CarGurus Fuel Chooser

by Chris Knapman

Fuel consumption is now the most important consideration among UK car buyers, overtaking reliability, new research from CarGurus has revealed. The news comes at a time when fuel prices have been hitting all-time highs amidst a general cost of living crisis.

For those considering changing car in order to reduce their fuel costs, CarGurus has created simple-to-use fuel chooser tool, below. With a couple of clicks, our tool will outline the advantages of each of the following fuel types: petrol, diesel, hybrid and electric, as well as point shoppers to other useful articles related to each fuel type.

The fuel chooser tool has been created follwoing a survey of 2,000 motorists commissioned by CarGurus in order to assess what matters most to car-buyers in 2022. Fuel consumption (MPG) topped the list, with 57% of buyers stating it was their number one consideration. This was followed by reliability (55%), road tax (25%), safety/NCAP rating (21%) and design/style (20%).

Further underlining the importance of running costs when choosing a car in 2022, road tax (or vehicle excise duty) climbed to its third place spot from what used to be sixth place prior to recent fuel price rises.

Shell petrol station forecourt UK

When questioned about what factors would be most likely to steer them into buying a more fuel-efficient car, 43% of respondents cited increased fuel prices, while 31% said it was the fight against climate change, and 15% pointed to stricter or larger low emissions zones.

Car Usage Decreases…

Fuel prices are also having an impact on how much people are driving their cars, with average weekly usage dropping by 17.8 miles compared with before fuel prices increased. For many people (47%), that’s because they are avoiding unnecessary journeys, but a fifth of respondents said it was because they are now missing what they describe as necessary journeys in order to reduce fuel use. It appears that higher fuel prices are also impacting on driving style, with a fifth of respondents claiming they are driving more slowly in order to reduce fuel consumption. To avoid having to purchase fuel at today’s prices, 37% of car owners are choosing to walk more often, 18% are using more public transport, and 12% are cycling.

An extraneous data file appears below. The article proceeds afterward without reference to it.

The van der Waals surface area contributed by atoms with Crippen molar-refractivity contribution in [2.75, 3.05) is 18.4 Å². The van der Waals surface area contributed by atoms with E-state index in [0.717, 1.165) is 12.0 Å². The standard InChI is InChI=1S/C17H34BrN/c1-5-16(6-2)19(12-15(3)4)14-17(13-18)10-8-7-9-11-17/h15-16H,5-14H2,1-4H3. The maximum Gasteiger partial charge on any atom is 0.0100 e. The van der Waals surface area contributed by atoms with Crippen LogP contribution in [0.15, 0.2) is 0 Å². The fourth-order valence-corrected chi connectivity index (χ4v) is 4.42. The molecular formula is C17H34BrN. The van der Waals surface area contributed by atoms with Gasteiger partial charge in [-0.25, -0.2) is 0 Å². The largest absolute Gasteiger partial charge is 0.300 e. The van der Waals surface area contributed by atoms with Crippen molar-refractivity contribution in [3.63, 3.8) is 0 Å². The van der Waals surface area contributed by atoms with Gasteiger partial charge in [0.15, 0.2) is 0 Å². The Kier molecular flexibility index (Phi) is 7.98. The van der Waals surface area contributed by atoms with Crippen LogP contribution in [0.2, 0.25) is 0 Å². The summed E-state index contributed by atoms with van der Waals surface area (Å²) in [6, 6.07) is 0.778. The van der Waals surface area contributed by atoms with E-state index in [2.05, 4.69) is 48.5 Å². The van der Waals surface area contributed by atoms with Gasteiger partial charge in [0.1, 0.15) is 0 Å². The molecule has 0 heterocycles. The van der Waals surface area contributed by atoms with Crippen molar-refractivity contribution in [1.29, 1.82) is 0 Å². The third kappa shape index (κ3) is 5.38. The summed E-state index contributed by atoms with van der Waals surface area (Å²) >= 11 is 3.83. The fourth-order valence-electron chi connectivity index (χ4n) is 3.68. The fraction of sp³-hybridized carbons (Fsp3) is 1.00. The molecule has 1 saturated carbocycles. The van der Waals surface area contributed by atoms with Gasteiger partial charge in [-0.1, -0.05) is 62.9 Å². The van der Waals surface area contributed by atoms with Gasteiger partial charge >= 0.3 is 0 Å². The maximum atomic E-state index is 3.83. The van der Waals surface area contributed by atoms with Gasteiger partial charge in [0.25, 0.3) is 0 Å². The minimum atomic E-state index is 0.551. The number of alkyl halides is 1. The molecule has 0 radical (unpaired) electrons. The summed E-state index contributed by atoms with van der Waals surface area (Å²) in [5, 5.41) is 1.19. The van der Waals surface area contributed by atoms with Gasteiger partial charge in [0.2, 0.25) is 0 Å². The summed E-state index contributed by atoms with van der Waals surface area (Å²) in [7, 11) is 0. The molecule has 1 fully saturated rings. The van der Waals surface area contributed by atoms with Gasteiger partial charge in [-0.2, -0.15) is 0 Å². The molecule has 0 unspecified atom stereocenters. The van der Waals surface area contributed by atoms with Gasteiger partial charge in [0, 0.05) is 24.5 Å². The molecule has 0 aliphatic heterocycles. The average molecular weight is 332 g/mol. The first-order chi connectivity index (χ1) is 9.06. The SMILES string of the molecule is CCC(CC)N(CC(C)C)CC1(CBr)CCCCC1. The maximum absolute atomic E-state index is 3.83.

…While EV Consideration Increases

The increase in fuel prices has also caused more people to start considering the purchase of an electric vehicle – and sooner than before, too. In total, 67% of respondents said that fuel price rises had brought forward the date by which they thought they’d own an EV, in many cases by up to two years. That said, among those surveyed, cost remains the number one barrier to electric car uptake, followed by lack of public charging infrastructure, lack of ability to charge at home, and range anxiety.

What to Know About Your Car’s Fuel Economy

Buyer’s Remorse

Of those surveyed, only 57% said they would have still bought their car if fuel prices had been at today’s level, with almost a quarter (23%) now wishing they’d chosen something that was cheaper to run, and 4% saying they wouldn’t have purchased a car at all. Additionally, 4% of respondents said they’d have purchased an EV if fuel prices had been at current levels when they purchased their car.

Fuel-Saving Tips

While changing cars to a more fuel-efficient model isn’t an option that’s open to all motorists, there are some things that any driver can do to help optimise the economy of their current vehicle.

  • Remove unnecessary weight from your car
  • Whether it’s removing clutter from the boot, or emptying those old CDs from the glovebox, taking unnecessary weight out of your car will help to maximise mpg.
  • Take off that roof rack
  • A roof rack or bike rack can play havoc with a car’s aerodynamic performance. If they’re not in use, remove them.
  • Driving smoothy
  • Hard acceleration burns more fuel, so aim to keep inputs smooth. By anticipating what’s ahead you’ll also be able to minimise fuel-sapping changes of speed.
  • Plan your air-conditioning
  • A car’s air-conditioning system puts more strain on its engine. At low speeds, try switching off your car’s air-conditioning and open the windows or sunroof instead. Turn it back on above 20-30mph, where the excess wind resistance caused by an open window can start to use more fuel than running the air-con.
  • Feel the (tyre) pressure Check your car’s tyre pressures match up to the manufacturer’s recommendations (you can find them in the car’s handbook or printed either in the fuel flap or door frame). Too low and it’ll affect rolling resistance and result in bigger fuel bills.

For more fuel saving tips, head to our guide: How to Save Fuel When Driving Your Car

Related Topics:

The content above is for informational purposes only and should be independently verified. Please see our Terms of Use for more details.